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Monday July 29 2013- Homer AK- Charter fishing

We woke up to bright, sunny skies, with a temp of 56. Around 9, we left and went to the Post Office and dropped off the mail. We continued on to Two Sisters bakery for bread, but the bread was not  yet baked. We stopped at the Alaska Credit Union and used their ATM. We should not have to pay ATM charges as the ATM is in network. We will see….

We went to the Food for Less and bought bread and they had Bob’s cereal ( $5.49 ) so we only bought one box. We went back up West Hill Road onto Skyline Drive and took pictures of the town. We could see the Spit this time!

Home Spit from Skyline Drive

Kachemak Bay from Skyline Drive

Above is Kachemak Bay. Below is the motor home from Skyline drive. We are second from the left on the water.

Campground from Skyline Drive

Bob spotted this Bald Eagle on the Tsunami siren.

EAgle on sateliite dishes

Eagle on light by RV park.

He was just hanging out. By the time we got back from taking the picture, he had flown away. In about 1/2 hour he was back. Bob is keeping a close eye on him while walking the dogs.

We ate lunch, packed up and went to the marina to catch our charter boat. We were assigned to the Naughty Lady. There were 17 of us on the boat, in addition to the Captain and two crew members.

Nauti Lady Charter Boat

Lands End at Homer Spit AK

We left the harbor at about 1:15, heading out 27 miles into the ocean. The inlet had 3 ft. waves, but the ocean had at least 5 ft., if not more! The boat was really rocking! We arrived at our fishing site at 3:00, put down anchor and the crew instructed us on how to fish for Halibut.

It took awhile to get our sea legs. I dropped the weight into the water and  let our the line until the weight hits bottom, then you pull back a bit. I immediately had nibbles and then a strike. I did this twice and lost my bait both times.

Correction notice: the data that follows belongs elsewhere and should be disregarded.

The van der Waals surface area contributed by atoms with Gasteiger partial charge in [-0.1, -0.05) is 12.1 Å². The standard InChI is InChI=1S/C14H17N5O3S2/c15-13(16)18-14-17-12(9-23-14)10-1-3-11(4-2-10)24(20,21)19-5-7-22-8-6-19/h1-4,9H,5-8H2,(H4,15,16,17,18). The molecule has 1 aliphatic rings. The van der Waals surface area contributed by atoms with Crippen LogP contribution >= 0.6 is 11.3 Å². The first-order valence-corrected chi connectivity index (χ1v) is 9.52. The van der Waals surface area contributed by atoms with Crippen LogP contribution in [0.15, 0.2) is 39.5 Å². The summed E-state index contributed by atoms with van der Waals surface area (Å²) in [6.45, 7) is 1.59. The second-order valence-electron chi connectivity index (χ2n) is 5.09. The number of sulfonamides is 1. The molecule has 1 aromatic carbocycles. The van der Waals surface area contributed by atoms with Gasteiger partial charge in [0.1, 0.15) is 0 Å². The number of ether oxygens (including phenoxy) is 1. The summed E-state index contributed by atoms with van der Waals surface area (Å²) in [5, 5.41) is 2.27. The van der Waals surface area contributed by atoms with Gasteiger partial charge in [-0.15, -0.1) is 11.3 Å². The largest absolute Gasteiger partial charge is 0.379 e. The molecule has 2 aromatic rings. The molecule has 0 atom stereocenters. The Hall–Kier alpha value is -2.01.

I had a devil of a time trying to wind the reel. It was not working well at all. The third time I tried to pull in a large fish. The female crew member had to assist me,as the reel was just not working. We got the fish in and she tagged it. The captain came over and looked at it and declared it a 20 pounder. They do not weigh the fish, but I trust his eyeballing.

The gal gave me a different rod and reel. This time, with a new reel, and I was able to pull in my own 15 pounder. She asked me if I wanted to throw it back, but I said no, as we are going to be overwhelmed with fish!

Meanwhile, Bob and Margie had gotten seasick. Actually, about 9 people were seasick, out of 17 people. Bob managed to pull in two Halibut which looked like they were about 15 to 18 lbs., then he was done for the day.

Bob's halibut

Wayne got his fish, then Margie had to hook hers, for Wayne to bring in.

Bob's halibut

Then she went in the cabin and went to sleep. She slept until we were almost in. Both Margie and Bob were miserable. One family, father, mother and teenage son were all sick.

Everyone caught their limit. You were allowed to catch and release, but it was really tiring to try to bring in these large fish. One teenager did and he brought in a really big fish that they had to release. What a waste!

It had been foggy up until a little before we were ready to leave the ocean, then it cleared out. The ride back was a lot calmer than the ride out.

We took pictures with the fish, then the crew filet them. Try grabbing a heavy slimy fish to hold it up.

Denise trying to hold up her 20 pounder

Denise's 20 pounder

Here is the gal fileting my big one and the guy fileting a smaller one.

Fileting the 20 lb halibut

Above is the big fish being filet. Below one of the smaller ones.

Fileting our smaller fish

We had the processor take our fish to clean, vacuum pack, and freeze.($1.05/lb.) We will be picking them up in the morning.

Bob and Margie both started feeling better on the way back, as the ride was much smoother. Both were okay pretty much as soon as they hit dry land.

We returned to the motor home and had left overs for dinner. We had folks move in on our right and left. The ones on the right were fine, but the ones on the left were noisy, banging the doors and talking. They had a dog which they tied out to the bumper and left there. The dog barked for hours. At 11:20, Bob put on clothes, as we were already in bed, and went out to talk to them. Just as he left the motor home the dog became quiet. They had put the dog into their pickup truck. We were finally able to get to sleep.

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